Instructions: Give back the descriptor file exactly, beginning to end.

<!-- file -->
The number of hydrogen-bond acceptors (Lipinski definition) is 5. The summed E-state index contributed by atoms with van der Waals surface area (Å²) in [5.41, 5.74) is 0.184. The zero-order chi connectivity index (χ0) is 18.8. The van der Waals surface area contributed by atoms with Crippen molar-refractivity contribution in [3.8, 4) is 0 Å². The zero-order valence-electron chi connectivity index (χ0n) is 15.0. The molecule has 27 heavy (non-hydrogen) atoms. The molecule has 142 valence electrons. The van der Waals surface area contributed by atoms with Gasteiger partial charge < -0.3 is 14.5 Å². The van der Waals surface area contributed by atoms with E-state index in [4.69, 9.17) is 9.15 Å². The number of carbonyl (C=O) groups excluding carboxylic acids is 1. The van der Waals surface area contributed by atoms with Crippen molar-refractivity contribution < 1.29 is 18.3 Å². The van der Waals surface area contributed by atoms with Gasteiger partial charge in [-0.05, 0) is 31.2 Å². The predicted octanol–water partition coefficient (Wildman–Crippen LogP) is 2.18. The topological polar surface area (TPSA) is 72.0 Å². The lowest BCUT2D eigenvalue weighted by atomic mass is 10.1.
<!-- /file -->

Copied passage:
The number of hydrogen-bond acceptors (Lipinski definition) is 5. The summed E-state index contributed by atoms with van der Waals surface area (Å²) in [5.41, 5.74) is 0.184. The zero-order chi connectivity index (χ0) is 18.8. The van der Waals surface area contributed by atoms with Crippen molar-refractivity contribution in [3.8, 4) is 0 Å². The zero-order valence-electron chi connectivity index (χ0n) is 15.0. The molecule has 27 heavy (non-hydrogen) atoms. The molecule has 142 valence electrons. The van der Waals surface area contributed by atoms with Gasteiger partial charge < -0.3 is 14.5 Å². The van der Waals surface area contributed by atoms with E-state index in [4.69, 9.17) is 9.15 Å². The number of carbonyl (C=O) groups excluding carboxylic acids is 1. The van der Waals surface area contributed by atoms with Crippen molar-refractivity contribution < 1.29 is 18.3 Å². The van der Waals surface area contributed by atoms with Gasteiger partial charge in [-0.05, 0) is 31.2 Å². The predicted octanol–water partition coefficient (Wildman–Crippen LogP) is 2.18. The topological polar surface area (TPSA) is 72.0 Å². The lowest BCUT2D eigenvalue weighted by atomic mass is 10.1.